Bilawal, Aimal's husband, works at a kiln as a free labourer now. The family, which hails from Umerkot, came to Azad Nagar after the devastating floods of 2010. The natural disaster provided them an opportunity to escape the kiln where they were being kept in debt bondage.

Aimal is a mother of six children; four boys and two girls. Only two of her children go to a school.

“We are happy here since we have got freed from our previous lives. Life here is different, though we still can't claim we are free to do anything. Generations after the other, we have only worked at kilns That's the only thing we know and the only kind of work my husband can find. I make meals, and clean the house while my husband is at work,” says Aimal.

“The only amusement we have is to talk to our neighbors; we share both plight and happiness with each other.”

Aimal wants more from life. Her family is free but absence of a comprehensive rehabilitation plan has again made her husband return to the gruesome life of kiln albeit with an increased salary and less authority from the owners.

“We do not have any other choice but to go again and toil in the kilns,” she says.

The lack of access to easy loans and grants through microfinance schemes and other safety nets offered by the government, means the 'free' families often turn back to the landlords for loans, the Global Slavery Index says. It also means that their new lives are limited to 'free' camps.

Aimal and Kasturi lives, though, saw a change and their freedom today very much owes to the struggle of Wakeela and Puno.

Puno Bheel works in the kilns till 12 in the afternoon and then spends his time with his comrades in struggle.

He is also called every now and then by the men at the kilns to intervene whenever a problem arises. “The owners are usually clever and cunning. They try to cheat their workers and rip them off their dues. That’s when I am called and I unhesitatingly intervene.”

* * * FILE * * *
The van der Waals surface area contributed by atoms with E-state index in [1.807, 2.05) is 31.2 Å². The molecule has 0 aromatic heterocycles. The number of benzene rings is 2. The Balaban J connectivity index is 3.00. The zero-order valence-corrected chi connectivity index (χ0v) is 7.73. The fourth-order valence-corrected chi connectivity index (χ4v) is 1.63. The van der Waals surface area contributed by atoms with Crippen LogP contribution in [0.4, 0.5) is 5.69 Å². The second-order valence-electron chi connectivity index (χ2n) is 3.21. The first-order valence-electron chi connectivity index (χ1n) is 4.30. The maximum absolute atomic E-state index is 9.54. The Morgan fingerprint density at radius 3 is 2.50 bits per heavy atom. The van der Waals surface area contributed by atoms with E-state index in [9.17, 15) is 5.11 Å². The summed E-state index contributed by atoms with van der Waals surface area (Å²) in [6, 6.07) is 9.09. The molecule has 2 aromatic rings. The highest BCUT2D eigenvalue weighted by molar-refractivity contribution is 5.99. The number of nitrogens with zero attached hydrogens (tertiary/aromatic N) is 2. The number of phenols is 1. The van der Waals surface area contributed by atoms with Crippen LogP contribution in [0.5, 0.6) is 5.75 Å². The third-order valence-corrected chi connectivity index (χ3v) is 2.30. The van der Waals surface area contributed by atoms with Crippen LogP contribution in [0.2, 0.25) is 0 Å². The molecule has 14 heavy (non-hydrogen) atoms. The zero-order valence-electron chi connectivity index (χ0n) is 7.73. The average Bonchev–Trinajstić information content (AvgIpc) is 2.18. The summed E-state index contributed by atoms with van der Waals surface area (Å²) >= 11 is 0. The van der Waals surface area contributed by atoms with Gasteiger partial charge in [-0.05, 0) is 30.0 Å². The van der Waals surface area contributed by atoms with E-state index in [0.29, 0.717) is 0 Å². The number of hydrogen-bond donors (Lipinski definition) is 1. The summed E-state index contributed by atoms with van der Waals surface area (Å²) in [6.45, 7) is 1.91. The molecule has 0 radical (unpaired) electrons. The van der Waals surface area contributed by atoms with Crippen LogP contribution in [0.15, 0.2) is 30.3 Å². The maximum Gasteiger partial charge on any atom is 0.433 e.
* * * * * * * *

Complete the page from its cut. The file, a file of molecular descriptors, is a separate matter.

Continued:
Wakeela Rajput says that like many other fellow workers her life changed because now she is not entrapped at a kiln.

“Previously, we had to beg the owners to let us go and he would strictly forbid us. The owners were so cruel that we couldn’t take leave even during the last days of our pregnancy let alone attend the funerals of a loved one. This freedom was worth our struggle.”

There are 8 other camps like Azad Nagar, safe havens for the hundreds of freed labourers who have started new lives. Laudable it is for sure, but the government apathy towards a rehabilitation program for these pauperised men and women is incomprehensible.

Two decades have elapsed since the government passed an Act against the system of bonded slavery. The shadows of this institution still haunt Pakistan. The government devolved most legislative and enforcement powers to the provinces with a constitutional amendment in 2010, including responsibility for labour, child protection, and women’s protection. The provinces are yet to move on these issues.

How many Wakeelas and Punos will it take to end, once and for all, the insurmountable cruelty that is exists in the form of debt bondage?

Photos by Aqsa Ahmed and Syed Saad Arfin